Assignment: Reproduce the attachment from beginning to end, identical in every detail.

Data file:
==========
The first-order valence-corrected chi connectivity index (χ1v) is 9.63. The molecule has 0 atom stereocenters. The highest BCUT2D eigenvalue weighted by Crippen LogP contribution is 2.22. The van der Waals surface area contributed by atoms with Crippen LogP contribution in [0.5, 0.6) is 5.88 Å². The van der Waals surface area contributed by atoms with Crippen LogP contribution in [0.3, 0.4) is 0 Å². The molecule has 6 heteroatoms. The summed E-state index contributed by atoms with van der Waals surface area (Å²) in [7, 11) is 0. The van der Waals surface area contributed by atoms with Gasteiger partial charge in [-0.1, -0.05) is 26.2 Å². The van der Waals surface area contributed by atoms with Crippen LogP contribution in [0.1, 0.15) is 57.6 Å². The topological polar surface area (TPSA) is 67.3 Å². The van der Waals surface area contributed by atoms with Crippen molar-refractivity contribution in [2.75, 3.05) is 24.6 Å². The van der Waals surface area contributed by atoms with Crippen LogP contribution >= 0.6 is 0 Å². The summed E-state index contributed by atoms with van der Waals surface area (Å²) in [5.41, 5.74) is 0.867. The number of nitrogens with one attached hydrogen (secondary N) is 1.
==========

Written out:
The first-order valence-corrected chi connectivity index (χ1v) is 9.63. The molecule has 0 atom stereocenters. The highest BCUT2D eigenvalue weighted by Crippen LogP contribution is 2.22. The van der Waals surface area contributed by atoms with Crippen LogP contribution in [0.5, 0.6) is 5.88 Å². The van der Waals surface area contributed by atoms with Crippen LogP contribution in [0.3, 0.4) is 0 Å². The molecule has 6 heteroatoms. The summed E-state index contributed by atoms with van der Waals surface area (Å²) in [7, 11) is 0. The van der Waals surface area contributed by atoms with Gasteiger partial charge in [-0.1, -0.05) is 26.2 Å². The van der Waals surface area contributed by atoms with Crippen LogP contribution in [0.1, 0.15) is 57.6 Å². The topological polar surface area (TPSA) is 67.3 Å². The van der Waals surface area contributed by atoms with Crippen molar-refractivity contribution in [2.75, 3.05) is 24.6 Å². The van der Waals surface area contributed by atoms with Crippen LogP contribution >= 0.6 is 0 Å². The summed E-state index contributed by atoms with van der Waals surface area (Å²) in [5.41, 5.74) is 0.867. The number of nitrogens with one attached hydrogen (secondary N) is 1.